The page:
Day 264: Peterhead to Newburgh

Distance: 22.94 miles

Ascent: 7263 feet

Weather: Sunny Spells & Lots of SHowers

Accommodation: Wild camp Near Newburgh


I was so comfy in the static caravan, and with the wind still quite strong outside it was again a struggle to get myself going. In fact I did some route admin and wrote yesterday’s diary up before leaving so it was almost 9 by the time I left. The forecast was for sunny spells and dry today which I was happy about and the winds were meant to start weakening. The route plot for today was slightly strange as I believed about 95% would be on paths but on the OS map less than 20% was on paths, so it would be interesting to see how things would go.

I had a couple of obstacles to get around right at the beginning of the day. Firstly the prison which didn’t have an actual path but could easily be walked in front of via some grass and then the road. Secondly the power station which did have an actual path, and the path was actually very nice and took me to Boddam.

From Boddam though there was nothing on the map I believed there was a core path all the way to Cruden Bay. As with many core paths there was no waymarker/sign at the beginning and the path itself was not waymarked near the start and was fairly overgrown, in fact a couple of times quite hard to know if you were following a path. I was actually thinking at the time about how this path was going to make me go into a rant about core paths in the diary. But then suddenly after a mile it randomly became a much more defined path there were waymarkers and even stairs and bridges. I think this might be because this part was technically a nature reserve but either way the cliffs and rock formations here were stunning.

I was now on the high cliffs and was glad the wind had dropped a bit compared to the last two days as I wouldn’t have walked this section in really strong winds. I continued along the cliffs passing an old quarry that had now been flooded, then passing Slains Castle before finally reaching Cruden Bay. Contrary to the weather forecast there had been a couple of quite heavy showers on this section and it would turn out that sun followed by showers continuously was the order of the day.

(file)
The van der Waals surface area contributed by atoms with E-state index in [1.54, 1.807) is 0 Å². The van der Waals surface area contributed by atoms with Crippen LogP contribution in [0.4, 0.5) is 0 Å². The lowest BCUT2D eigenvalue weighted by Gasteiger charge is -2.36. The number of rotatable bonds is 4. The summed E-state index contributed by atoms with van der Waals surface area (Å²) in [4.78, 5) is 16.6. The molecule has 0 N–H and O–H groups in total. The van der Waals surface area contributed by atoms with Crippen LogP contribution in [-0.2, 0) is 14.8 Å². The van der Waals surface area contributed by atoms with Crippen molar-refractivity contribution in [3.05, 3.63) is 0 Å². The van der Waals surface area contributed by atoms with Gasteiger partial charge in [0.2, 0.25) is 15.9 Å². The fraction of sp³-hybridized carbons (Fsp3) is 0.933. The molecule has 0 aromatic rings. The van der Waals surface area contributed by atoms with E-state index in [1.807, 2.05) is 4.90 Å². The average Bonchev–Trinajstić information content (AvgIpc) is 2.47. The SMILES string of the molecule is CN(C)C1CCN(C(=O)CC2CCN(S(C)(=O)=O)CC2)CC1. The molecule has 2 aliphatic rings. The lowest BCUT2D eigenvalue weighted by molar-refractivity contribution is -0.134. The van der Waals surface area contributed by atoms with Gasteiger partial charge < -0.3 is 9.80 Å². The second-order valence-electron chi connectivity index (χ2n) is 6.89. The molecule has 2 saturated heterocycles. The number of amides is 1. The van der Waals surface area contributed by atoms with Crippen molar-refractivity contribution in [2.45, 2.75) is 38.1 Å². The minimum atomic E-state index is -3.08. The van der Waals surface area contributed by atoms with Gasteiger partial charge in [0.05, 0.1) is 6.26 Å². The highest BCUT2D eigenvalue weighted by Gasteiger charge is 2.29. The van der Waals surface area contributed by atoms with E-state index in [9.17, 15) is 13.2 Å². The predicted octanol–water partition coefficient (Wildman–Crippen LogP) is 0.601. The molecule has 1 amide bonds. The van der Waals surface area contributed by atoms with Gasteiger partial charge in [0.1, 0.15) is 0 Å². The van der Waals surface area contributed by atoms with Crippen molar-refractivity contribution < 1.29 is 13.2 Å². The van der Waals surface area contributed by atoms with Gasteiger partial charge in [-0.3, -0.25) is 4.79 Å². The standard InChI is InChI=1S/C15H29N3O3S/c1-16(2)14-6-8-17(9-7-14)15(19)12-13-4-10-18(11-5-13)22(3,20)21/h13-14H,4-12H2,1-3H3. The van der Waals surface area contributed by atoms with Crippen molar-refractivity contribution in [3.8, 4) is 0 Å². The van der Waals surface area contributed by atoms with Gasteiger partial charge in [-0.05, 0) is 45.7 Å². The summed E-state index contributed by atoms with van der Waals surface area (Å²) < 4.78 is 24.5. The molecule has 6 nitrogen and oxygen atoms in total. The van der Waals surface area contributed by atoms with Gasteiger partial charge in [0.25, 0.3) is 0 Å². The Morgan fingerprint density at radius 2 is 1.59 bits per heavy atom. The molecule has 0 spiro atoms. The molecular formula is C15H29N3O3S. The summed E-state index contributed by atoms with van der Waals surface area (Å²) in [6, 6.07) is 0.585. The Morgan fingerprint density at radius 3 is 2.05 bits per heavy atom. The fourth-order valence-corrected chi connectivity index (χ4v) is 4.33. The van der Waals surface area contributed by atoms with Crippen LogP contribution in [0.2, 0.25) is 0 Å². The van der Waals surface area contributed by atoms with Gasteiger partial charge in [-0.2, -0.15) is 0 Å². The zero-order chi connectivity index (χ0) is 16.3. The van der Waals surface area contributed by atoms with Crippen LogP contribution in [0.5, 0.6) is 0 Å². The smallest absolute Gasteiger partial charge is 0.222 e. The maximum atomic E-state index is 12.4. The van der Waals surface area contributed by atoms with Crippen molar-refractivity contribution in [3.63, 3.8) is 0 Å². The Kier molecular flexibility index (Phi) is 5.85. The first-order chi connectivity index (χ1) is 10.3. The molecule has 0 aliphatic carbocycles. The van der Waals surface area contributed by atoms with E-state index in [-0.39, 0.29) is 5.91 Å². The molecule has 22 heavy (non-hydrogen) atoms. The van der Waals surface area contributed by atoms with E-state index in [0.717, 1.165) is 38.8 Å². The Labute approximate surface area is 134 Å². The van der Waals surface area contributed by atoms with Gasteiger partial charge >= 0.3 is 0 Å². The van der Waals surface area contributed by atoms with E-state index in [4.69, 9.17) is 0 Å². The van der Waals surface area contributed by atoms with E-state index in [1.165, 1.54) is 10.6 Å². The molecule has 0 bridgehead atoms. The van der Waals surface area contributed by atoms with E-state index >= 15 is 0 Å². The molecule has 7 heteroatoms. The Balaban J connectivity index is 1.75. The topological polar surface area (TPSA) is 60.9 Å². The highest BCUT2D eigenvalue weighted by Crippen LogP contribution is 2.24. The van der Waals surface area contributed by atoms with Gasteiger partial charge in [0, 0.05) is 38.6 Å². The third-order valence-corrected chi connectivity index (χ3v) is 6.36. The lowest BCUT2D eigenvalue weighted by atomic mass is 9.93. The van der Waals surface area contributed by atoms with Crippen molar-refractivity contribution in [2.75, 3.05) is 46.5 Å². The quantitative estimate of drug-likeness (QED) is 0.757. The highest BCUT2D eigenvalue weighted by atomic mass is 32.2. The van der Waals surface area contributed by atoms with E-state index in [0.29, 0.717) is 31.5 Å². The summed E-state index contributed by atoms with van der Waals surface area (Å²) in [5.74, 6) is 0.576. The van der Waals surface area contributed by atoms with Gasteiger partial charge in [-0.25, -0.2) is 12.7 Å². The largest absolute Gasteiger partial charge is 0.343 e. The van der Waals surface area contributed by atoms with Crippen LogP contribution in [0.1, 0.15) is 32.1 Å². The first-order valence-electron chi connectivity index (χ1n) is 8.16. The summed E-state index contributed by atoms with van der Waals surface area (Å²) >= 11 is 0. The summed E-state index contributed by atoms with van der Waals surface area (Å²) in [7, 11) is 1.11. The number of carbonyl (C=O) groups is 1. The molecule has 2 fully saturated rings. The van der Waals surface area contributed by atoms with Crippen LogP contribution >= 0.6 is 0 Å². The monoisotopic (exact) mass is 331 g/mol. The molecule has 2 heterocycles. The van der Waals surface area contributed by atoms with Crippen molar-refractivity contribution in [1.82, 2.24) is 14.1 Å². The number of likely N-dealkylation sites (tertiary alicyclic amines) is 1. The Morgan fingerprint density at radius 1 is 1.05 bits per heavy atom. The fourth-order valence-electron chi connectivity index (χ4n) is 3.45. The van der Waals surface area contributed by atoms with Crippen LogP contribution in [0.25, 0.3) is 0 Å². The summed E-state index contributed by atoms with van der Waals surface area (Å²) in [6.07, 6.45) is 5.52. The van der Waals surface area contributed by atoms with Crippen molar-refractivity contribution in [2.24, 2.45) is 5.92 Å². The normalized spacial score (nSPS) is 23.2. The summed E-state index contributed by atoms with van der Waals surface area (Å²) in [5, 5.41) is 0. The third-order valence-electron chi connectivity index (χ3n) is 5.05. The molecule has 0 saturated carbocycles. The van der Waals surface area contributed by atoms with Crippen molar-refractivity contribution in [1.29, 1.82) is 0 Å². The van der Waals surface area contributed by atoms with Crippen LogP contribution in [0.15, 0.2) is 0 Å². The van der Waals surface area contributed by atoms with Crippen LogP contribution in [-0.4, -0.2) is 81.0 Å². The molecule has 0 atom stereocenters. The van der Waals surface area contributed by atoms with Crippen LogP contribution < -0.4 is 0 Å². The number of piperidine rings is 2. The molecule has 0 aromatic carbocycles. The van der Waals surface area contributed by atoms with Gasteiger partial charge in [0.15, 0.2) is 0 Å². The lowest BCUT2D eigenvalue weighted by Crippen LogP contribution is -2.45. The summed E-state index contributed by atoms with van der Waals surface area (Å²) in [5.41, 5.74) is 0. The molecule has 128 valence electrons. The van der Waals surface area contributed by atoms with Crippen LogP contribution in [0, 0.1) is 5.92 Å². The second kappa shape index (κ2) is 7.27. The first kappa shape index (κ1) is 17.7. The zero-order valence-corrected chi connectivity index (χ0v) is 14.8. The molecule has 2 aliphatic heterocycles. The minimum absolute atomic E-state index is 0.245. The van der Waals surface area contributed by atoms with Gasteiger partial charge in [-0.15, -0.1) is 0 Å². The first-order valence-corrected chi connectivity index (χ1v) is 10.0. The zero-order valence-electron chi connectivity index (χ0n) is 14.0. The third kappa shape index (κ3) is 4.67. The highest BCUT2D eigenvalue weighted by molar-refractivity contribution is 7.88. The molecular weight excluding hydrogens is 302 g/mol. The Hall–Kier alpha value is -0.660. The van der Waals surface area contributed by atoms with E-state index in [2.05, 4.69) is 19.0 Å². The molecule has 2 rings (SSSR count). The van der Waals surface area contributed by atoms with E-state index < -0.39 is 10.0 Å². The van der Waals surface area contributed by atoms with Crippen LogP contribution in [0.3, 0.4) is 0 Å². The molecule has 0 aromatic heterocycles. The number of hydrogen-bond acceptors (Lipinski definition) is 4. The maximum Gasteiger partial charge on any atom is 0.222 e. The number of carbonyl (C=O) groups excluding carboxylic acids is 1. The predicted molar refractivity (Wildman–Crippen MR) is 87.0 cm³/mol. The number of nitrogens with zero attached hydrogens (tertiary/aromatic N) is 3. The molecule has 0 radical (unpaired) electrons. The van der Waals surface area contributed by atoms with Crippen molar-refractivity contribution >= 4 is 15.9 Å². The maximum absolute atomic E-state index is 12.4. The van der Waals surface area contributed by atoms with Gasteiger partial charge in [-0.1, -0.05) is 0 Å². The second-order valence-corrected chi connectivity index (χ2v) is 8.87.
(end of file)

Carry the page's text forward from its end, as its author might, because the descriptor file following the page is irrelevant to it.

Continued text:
In Cruden Bay I got some food in the little shop, another shop that sold absolute crap, and then sat outside on the bench and ate my selection of very unappetising looking things. It started to rain just as I had finished eating, so I just got straight on with the walk. A few hundred meters from the bench I crossed the river on the ‘Ladies Bridge’ and I have no idea why it is called that. But once across I followed the sand all the way to the end of Cruden Bay and took a little path up to Whinnyfold.

Again I thought there was a path from Whinnyfold to Collieston but it was not on my map and I was so happy when I saw a footpath sign pointing towards Collieston from Whinnyfold. There was a lot of cliff paths before reaching Collieston though it was clear the whole way. The path wound around every little outcrop and climbed up and down continuously along the undulations. It was a tiring section and made my ankles very tight.

I reached Collieston which was a lovely village and was quite keen to get a coke to give me a boost of energy but it was 4:03 and the shop said it had closed at 4:00! Anyway as it was starting to get late I pushed straight on and up into the nature reserve on the other side of Collieston. I did my loop of Forvie National Nature Reserve before heading inland to cross the River Ythan on the road bridge.

I had reached Newburgh roughly my end point for the day, I got some supplies in the shop (in fact a good local shop) and then headed down the track passed the golf course to the dunes. I now just had to find somewhere to pitch. I found somewhere very quickly but it was only ½ kilometer or so from the car park (even if a quiet car park) so I was worried about dog walkers but as I was so tired I pitched here anyway.

The sun was just going behind the dunes as I finished pitching the tent and the temperature dropped drastically so I got straight into the tent & sleeping bag.

A very scenic day and fortunately all the paths I had hoped existed, even if not on the map, had existed so though the terrain was moderately tough there was always a path.

charles compton